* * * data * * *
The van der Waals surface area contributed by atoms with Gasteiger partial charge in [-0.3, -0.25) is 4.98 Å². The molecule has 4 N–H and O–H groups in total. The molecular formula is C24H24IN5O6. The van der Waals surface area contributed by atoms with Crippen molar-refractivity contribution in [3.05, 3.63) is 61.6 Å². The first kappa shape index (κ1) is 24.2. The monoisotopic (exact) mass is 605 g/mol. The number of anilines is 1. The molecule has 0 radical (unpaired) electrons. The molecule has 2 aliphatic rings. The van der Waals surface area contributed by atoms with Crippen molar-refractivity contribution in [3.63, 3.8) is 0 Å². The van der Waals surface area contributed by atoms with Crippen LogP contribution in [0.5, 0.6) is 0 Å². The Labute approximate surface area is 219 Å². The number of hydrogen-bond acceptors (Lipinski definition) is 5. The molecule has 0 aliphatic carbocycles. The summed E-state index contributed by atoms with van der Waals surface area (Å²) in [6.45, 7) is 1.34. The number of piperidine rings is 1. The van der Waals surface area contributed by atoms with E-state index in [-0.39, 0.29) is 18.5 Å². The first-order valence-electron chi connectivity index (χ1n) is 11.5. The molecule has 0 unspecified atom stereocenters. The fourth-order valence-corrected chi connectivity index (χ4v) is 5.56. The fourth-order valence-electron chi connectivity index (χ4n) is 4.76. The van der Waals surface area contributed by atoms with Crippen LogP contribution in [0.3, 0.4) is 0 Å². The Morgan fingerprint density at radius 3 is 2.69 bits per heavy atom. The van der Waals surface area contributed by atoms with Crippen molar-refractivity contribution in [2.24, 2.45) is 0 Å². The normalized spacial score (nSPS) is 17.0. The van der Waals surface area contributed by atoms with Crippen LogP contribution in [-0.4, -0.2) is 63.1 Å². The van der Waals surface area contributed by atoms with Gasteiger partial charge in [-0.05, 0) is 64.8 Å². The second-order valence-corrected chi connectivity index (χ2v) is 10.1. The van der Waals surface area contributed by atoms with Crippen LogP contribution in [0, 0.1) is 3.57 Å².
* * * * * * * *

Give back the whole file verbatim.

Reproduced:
The van der Waals surface area contributed by atoms with Gasteiger partial charge in [-0.3, -0.25) is 4.98 Å². The molecule has 4 N–H and O–H groups in total. The molecular formula is C24H24IN5O6. The van der Waals surface area contributed by atoms with Crippen molar-refractivity contribution in [3.05, 3.63) is 61.6 Å². The first kappa shape index (κ1) is 24.2. The monoisotopic (exact) mass is 605 g/mol. The number of anilines is 1. The molecule has 0 radical (unpaired) electrons. The molecule has 2 aliphatic rings. The van der Waals surface area contributed by atoms with Crippen molar-refractivity contribution in [3.63, 3.8) is 0 Å². The van der Waals surface area contributed by atoms with Crippen LogP contribution in [0.5, 0.6) is 0 Å². The Labute approximate surface area is 219 Å². The number of hydrogen-bond acceptors (Lipinski definition) is 5. The molecule has 0 aliphatic carbocycles. The summed E-state index contributed by atoms with van der Waals surface area (Å²) in [6.45, 7) is 1.34. The number of piperidine rings is 1. The van der Waals surface area contributed by atoms with E-state index in [-0.39, 0.29) is 18.5 Å². The first-order valence-electron chi connectivity index (χ1n) is 11.5. The molecule has 0 unspecified atom stereocenters. The fourth-order valence-corrected chi connectivity index (χ4v) is 5.56. The fourth-order valence-electron chi connectivity index (χ4n) is 4.76. The van der Waals surface area contributed by atoms with Crippen LogP contribution in [0.3, 0.4) is 0 Å². The Morgan fingerprint density at radius 3 is 2.69 bits per heavy atom. The van der Waals surface area contributed by atoms with Crippen molar-refractivity contribution in [2.24, 2.45) is 0 Å². The normalized spacial score (nSPS) is 17.0. The van der Waals surface area contributed by atoms with Crippen LogP contribution in [-0.4, -0.2) is 63.1 Å². The van der Waals surface area contributed by atoms with Gasteiger partial charge in [-0.05, 0) is 64.8 Å². The second-order valence-corrected chi connectivity index (χ2v) is 10.1. The van der Waals surface area contributed by atoms with Crippen LogP contribution in [0, 0.1) is 3.57 Å².